In order to stay on top of your freelancing game, you need to battle burnout.
I love what I do. I feel extremely lucky and blessed to be able to freelance write from home, earning a living for my family. However, even though I love to write, and I write about topics of interest to me, there are times that I start to feel burned out a little bit.
That feeling of burnout can lead to sloppiness in your work, as well as to a serious creativity block. And, in some cases, it doesn't matter how much pay you receive for something — burnout can still happen. Whether you are writing, or involved in some other type of freelance work, it's important to battle burnout. Here are 5 ways to battle burnout in your freelancing career:
1. Take a Break
Sometimes, a break can really help. Whether you just need a two hour break during the day to do something you enjoy or play with your kids, or whether you need to stop working and power down for the weekend, getting away from your work can really help you avoid burnout.
Focus on the most important items on your to-do list, get those done, and then take a break. If you can arrange it, take a day or two off from your freelance work. It's amazing what a break can do for you. You come back feeling refreshed and ready to go.
Or you realize that you are really burned out that it's time to do something else entirely.
2. Cut Back
One thing that I did not too long ago was to cut back on the amount of work I was doing. It's not easy to figure out which clients to cut, and which freelance jobs to take, but sometimes you need to cut back. If you are going full throttle all the time, trying to keep up with everything you need to do, eventually you will run out of gas.
Be picky about which jobs you take on, and which clients you work with. Try to focus on jobs and clients you are more likely to enjoy. That way, you will feel less inclination to burn out. As a writer, it's easier to burn out when all I'm doing is writing repetitive keyword articles. However, if I get to write interesting web content, or ghostwrite a fascinating book, it's much easier to get things done and feel good about it.
3. Remember Balance
Don't forget to balance your career with other important aspects of your life. You should balance between career and family, as well as consider other things that you like to do. Know when it's “quitting time.” Be ready to set aside the work so that you can do other things you enjoy. You might enjoy designing ads, but doing it all the time can get really old after all. Make sure there is room in your life for other interests. With good balance in your life, you will be less likely to burn out on something.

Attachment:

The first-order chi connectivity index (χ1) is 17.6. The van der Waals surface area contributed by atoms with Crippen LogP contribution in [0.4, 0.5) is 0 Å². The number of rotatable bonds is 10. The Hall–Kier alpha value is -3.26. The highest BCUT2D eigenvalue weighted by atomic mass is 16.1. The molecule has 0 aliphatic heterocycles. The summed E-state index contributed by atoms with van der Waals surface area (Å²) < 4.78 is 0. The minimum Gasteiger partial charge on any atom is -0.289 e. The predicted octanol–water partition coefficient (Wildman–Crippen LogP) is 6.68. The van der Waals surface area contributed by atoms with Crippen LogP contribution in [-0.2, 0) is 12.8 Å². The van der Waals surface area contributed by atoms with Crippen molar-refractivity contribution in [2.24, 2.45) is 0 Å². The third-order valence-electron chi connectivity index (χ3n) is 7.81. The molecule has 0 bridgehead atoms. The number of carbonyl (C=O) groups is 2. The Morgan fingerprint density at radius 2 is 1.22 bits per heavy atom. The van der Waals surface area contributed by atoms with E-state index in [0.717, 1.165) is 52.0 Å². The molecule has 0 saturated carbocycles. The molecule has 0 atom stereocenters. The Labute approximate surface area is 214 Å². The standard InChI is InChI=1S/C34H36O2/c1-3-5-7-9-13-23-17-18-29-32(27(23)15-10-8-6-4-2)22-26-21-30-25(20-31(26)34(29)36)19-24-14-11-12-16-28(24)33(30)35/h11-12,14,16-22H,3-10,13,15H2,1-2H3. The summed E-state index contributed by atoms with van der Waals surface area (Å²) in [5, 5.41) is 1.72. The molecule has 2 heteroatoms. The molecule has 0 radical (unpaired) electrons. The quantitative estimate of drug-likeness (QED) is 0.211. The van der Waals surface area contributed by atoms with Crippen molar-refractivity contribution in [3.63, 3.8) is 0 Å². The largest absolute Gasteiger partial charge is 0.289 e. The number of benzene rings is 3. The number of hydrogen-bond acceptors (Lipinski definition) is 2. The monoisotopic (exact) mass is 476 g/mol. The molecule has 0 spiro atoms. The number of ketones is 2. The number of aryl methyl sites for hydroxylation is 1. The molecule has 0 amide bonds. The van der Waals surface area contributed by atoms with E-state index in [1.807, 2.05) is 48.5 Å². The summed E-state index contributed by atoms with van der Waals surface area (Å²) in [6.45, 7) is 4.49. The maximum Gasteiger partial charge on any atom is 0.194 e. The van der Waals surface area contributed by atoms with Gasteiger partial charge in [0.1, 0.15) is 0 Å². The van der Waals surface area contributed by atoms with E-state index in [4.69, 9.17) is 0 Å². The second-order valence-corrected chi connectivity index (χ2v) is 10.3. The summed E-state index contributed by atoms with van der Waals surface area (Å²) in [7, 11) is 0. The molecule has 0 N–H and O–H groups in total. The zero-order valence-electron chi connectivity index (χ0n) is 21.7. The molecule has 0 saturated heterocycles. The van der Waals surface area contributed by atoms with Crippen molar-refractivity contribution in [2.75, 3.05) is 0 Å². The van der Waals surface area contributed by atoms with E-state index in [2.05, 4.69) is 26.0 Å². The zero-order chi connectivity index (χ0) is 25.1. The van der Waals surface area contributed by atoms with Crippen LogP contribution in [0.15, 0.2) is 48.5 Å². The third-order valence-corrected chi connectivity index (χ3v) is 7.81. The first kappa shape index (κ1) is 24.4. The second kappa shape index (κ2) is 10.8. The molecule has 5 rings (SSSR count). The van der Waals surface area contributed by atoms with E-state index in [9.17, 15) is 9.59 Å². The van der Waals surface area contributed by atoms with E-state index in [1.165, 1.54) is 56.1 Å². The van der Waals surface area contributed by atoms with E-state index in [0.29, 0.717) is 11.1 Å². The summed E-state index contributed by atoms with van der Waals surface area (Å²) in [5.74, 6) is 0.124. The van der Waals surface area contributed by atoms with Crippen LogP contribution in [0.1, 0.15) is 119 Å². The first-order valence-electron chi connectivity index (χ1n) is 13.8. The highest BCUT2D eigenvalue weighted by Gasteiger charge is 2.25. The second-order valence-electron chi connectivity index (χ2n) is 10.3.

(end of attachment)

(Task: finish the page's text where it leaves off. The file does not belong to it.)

4. Share Your Feelings and Frustrations
Sometimes, all you need to do is get your frustrations off your chest. Sharing your feelings with someone you trust can help you release your frustration and let go, avoiding burnout. You don't want to always be complaining, since a positive attitude is vital if you want to avoid freelancing burnout. However, sometimes it can help to share your feelings.
Plus, sharing your feelings can help you examine your current situation, and maybe help you work through ways to better enjoy your freelancing career, or find a creative solution to a problem. Don't bottle up your feelings; share them, and then move on to a more productive future.
5. Take Care of Yourself
Sometimes, burnout comes because you feel crappy. I know that I feel less like writing when I don't feel at my best. When I'm tired, haven't been exercising or if I'm eating poorly, that affects other parts of my life — including my desire to write.
When you take care of yourself physically you feel better mentally and emotionally, and you are less inclined to burning out. Get adequate sleep at night, eat better and try to include some physical activity in your routine. You will have more energy, feel better, and be ready to face your freelancing day with optimism.
Feelings of burnout are a regular part of any career. As a freelancer, though, the fact that you are struggling to keep motivated on your own can make burnout a little more challenging. Indeed, potential burnout is one of the reasons that some feel that doing this full time is impractical. You can battle burnout, but it requires planning and dedication, and the recognition that sometimes you just need to take a break for awhile.